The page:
HawaiiCon is science, sci-fi, anime, film, television, gaming, cosplay, pop culture, comic books and fantasy art all rolled into one fun, family-friendly event. Now in its sixth year on Hawaii island, it draws some 2,000 enthusiasts for four days of events, activities and tours that lead to lively discussions and exciting discoveries about art, nature, science, technology and sustainable living.
Jessica Gauthier is the convention coordinator and president of HawaiiCon, Inc., the nonprofit organization that puts on the event. She has been actively involved with HawaiiCon since the group’s inception in 2013 and the event’s premiere a year later.
“‘Con’ stands for convention, specifically referring to the thousands of ‘fandom’ conventions that are held worldwide each year,” she said. “The first such events were reportedly held in the 1930s and increased slightly in number through the 1960s.”
A surge of “Cons” came in the 1970s, influenced largely by the renewed popularity of comic-book superheroes introduced during the late 1930s and early 1940s, including Batman, Superman, Aquaman and Wonder Woman.
Scores of devoted fans also followed sci-fi TV series in the 1960s and 1970s, “Star Trek” being the most notable. During the same era, sci-fi blockbuster films such as “Star Wars,” “2001: A Space Odyssey” and “Close Encounters of the Third Kind” were seminal achievements.
The introduction of video and computer gaming in the early 1970s (remember Pong, Pac-Man and Space Invaders?) also contributed to the rise of the events. No one recognized it back then, but all of these — the games, comic book characters and sci-fi TV shows and movies — revolved around STEAM (science, technology, engineering, art and math).
“You can’t have great technology, including ideas for superheroes’ amazing powers, without art,” Gauthier said. “Art is how we communicate the look, the visual presentation of the technology. Consider the difference between the first clunky cellphone bricks and today’s smartphones, which have sleek, beautiful designs. I love that HawaiiCon’s mission is to promote STEAM education for Hawaii’s children.”
The event is homegrown — implemented entirely with the help of volunteers and funds from grants, ticket sales, sponsorships and the Hawaii Tourism Authority’s Community Enrichment Program. Profits from each HawaiiCon have benefited Hilo’s Performing Arts Learning Center, Hilo High School’s robotics program and other nonprofits that champion STEAM programs on Hawaii island.
As in years past, HawaiiCon’s presenters come from diverse fields: authors, poets, artists, educators, scientists, cultural practitioners and leaders in technology. You’ll be able to attend panel discussions featuring, among other celebrity guests, Mindy Sterling (she starred as Frau Farbissina in the “Austin Powers” movie series); Aron Eisenberg (who played Nog in “Star Trek: Deep Space Nine”); John Rhys-Davis (his screen credits include “Aquaman,” “Lord of the Rings” and “Raiders of the Lost Ark”) and Wayne Lo (the special effects whiz for “Van Helsing,” “Men in Black II” and “Pirates of the Caribbean”).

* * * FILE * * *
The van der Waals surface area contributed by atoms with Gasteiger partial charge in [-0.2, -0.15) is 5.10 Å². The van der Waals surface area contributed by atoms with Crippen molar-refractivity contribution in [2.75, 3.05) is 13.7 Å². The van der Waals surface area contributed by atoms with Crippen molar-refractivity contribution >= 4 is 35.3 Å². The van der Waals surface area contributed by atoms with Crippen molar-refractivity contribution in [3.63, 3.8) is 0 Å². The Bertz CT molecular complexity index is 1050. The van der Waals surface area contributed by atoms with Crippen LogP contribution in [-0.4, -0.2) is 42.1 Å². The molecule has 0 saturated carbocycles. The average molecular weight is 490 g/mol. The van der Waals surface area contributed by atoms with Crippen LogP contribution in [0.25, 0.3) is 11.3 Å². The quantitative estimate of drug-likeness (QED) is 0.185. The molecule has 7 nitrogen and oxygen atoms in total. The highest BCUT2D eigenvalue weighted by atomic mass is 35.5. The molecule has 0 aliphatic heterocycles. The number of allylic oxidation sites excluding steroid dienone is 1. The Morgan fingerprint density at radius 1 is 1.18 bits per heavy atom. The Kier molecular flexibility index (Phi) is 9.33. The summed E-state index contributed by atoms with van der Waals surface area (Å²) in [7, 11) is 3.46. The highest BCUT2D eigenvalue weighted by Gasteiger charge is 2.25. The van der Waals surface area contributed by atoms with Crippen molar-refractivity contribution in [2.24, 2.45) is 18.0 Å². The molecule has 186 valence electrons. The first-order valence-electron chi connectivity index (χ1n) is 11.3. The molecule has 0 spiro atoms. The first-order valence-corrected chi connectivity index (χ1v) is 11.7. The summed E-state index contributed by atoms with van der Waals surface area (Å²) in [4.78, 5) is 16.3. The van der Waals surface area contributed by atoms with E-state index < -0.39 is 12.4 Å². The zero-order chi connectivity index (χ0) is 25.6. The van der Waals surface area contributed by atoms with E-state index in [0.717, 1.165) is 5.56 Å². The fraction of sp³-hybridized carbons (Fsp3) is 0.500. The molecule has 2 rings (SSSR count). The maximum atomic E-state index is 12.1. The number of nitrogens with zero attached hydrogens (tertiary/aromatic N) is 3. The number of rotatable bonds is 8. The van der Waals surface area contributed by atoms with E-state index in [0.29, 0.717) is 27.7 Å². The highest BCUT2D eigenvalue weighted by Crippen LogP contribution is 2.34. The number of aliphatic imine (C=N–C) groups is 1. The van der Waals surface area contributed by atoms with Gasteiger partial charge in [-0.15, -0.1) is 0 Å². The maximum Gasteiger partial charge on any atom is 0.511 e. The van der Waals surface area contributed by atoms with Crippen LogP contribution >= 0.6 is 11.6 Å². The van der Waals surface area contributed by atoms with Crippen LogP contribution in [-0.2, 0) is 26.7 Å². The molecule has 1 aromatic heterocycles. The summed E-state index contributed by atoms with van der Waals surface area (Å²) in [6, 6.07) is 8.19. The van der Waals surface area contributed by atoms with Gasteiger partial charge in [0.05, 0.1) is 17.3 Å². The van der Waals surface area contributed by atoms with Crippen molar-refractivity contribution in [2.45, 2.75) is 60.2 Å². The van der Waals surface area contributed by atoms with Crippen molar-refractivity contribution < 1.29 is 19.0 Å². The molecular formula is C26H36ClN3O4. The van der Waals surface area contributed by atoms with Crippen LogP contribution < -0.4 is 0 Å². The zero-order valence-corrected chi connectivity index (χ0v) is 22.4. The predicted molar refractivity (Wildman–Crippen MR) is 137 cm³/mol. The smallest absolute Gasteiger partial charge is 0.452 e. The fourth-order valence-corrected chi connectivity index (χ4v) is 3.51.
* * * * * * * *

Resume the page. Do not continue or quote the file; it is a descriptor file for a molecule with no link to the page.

The celebrities will be visible throughout HawaiiCon, signing autographs, posing for photos, leading workshops and mingling with attendees during off-site tours and at the Paniolo Friday Night Dinner.
Also of note are the hands-on workshops. Specifics hadn’t been firmed up at press time, but previous offerings have included wig styling, improv acting, lightsaber training and mask, wand and rocket making.
Reserve plenty of time to browse in the HawaiiCon Exhibit Hall, where books, masks, costumes, pop art, T-shirts, steampunk jewelry and more will be available for sale. Meanwhile, local and internationally known comic artists in the Artist’s Alley will be eager to chat about their trade.
A Zombie Walk, Zombie Ball and “Rocky Horror Picture Show” sing-along hosted by Aloha Theatre are all new this year. Casino Night, launched last year as a fundraiser for the theater, will return with poker, craps, blackjack, board games and more. In exchange for a donation to the theater, you’ll receive a stash of chips to play your choice of games.
“It’s gaming, not gambling,” Gauthier said. “The objectives are to have fun and support local theater.”
Always delighting a full house are the masquerade contests, which showcase adults’ and kids’ talents in performance and costume creation. Contestants don’t submit a description of what they’re going to do or wear in advance, so you never know what to expect. Of course, it’s understood everything should be suited for families.
“People have danced jigs, put on a skit with friends and recited a monologue from the show their costume represented,” Gauthier said. “On the technical side, we’ve seen costumes constructed with intricate stitching, foam and cardboard as well as fabrics that are hard to work with. Last year, one of our winners made a full spandex bodysuit a la Rogue from the X-Men.”
Gauthier works on HawaiiCon year-round, and, as with the rest of the convention’s staff, she doesn’t receive any monetary compensation. Twenty people give their time and talents to serve as committee leaders. About 85 more volunteers help with everything from setting up and running errands to registering attendees and selling merchandise.
“What drives me are all the smart, fun, driven team members who make HawaiiCon happen,” Gauthier said. “We stand on the foundation of science and history, and we soar with innovation and new technologies. As we learn about ancient Polynesian voyages and voyages to space, both real and fictional, we reflect on what it means to be human — to explore, to wonder, to dream. HawaiiCon encourages creative thinking, and with creative thinking, we can accomplish anything.”
Cheryl Chee Tsutsumi is a Honolulu-based freelance writer whose travel features for the Star-Advertiser have won several Society of American Travel Writers awards.